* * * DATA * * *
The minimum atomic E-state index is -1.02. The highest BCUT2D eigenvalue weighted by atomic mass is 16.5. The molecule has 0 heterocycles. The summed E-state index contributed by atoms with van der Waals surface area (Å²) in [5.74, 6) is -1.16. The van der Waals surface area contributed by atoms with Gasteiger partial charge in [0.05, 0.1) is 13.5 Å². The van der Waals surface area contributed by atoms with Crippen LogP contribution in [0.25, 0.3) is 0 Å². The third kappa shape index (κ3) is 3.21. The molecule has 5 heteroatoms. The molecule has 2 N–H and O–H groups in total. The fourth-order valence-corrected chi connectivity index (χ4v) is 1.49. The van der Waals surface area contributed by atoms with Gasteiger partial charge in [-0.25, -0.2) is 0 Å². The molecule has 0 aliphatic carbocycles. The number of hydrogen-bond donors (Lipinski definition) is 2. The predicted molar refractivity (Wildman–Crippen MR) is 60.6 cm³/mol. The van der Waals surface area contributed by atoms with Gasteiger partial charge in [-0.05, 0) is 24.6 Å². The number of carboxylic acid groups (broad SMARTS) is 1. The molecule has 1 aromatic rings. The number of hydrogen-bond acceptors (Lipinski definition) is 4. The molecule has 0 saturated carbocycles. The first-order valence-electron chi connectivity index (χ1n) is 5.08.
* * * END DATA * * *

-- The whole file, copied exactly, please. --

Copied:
The minimum atomic E-state index is -1.02. The highest BCUT2D eigenvalue weighted by atomic mass is 16.5. The molecule has 0 heterocycles. The summed E-state index contributed by atoms with van der Waals surface area (Å²) in [5.74, 6) is -1.16. The van der Waals surface area contributed by atoms with Gasteiger partial charge in [0.05, 0.1) is 13.5 Å². The van der Waals surface area contributed by atoms with Crippen LogP contribution in [0.25, 0.3) is 0 Å². The third kappa shape index (κ3) is 3.21. The molecule has 5 heteroatoms. The molecule has 2 N–H and O–H groups in total. The fourth-order valence-corrected chi connectivity index (χ4v) is 1.49. The van der Waals surface area contributed by atoms with Gasteiger partial charge in [-0.25, -0.2) is 0 Å². The molecule has 0 aliphatic carbocycles. The number of hydrogen-bond donors (Lipinski definition) is 2. The predicted molar refractivity (Wildman–Crippen MR) is 60.6 cm³/mol. The van der Waals surface area contributed by atoms with Gasteiger partial charge in [-0.05, 0) is 24.6 Å². The number of carboxylic acid groups (broad SMARTS) is 1. The molecule has 1 aromatic rings. The number of hydrogen-bond acceptors (Lipinski definition) is 4. The molecule has 0 saturated carbocycles. The first-order valence-electron chi connectivity index (χ1n) is 5.08.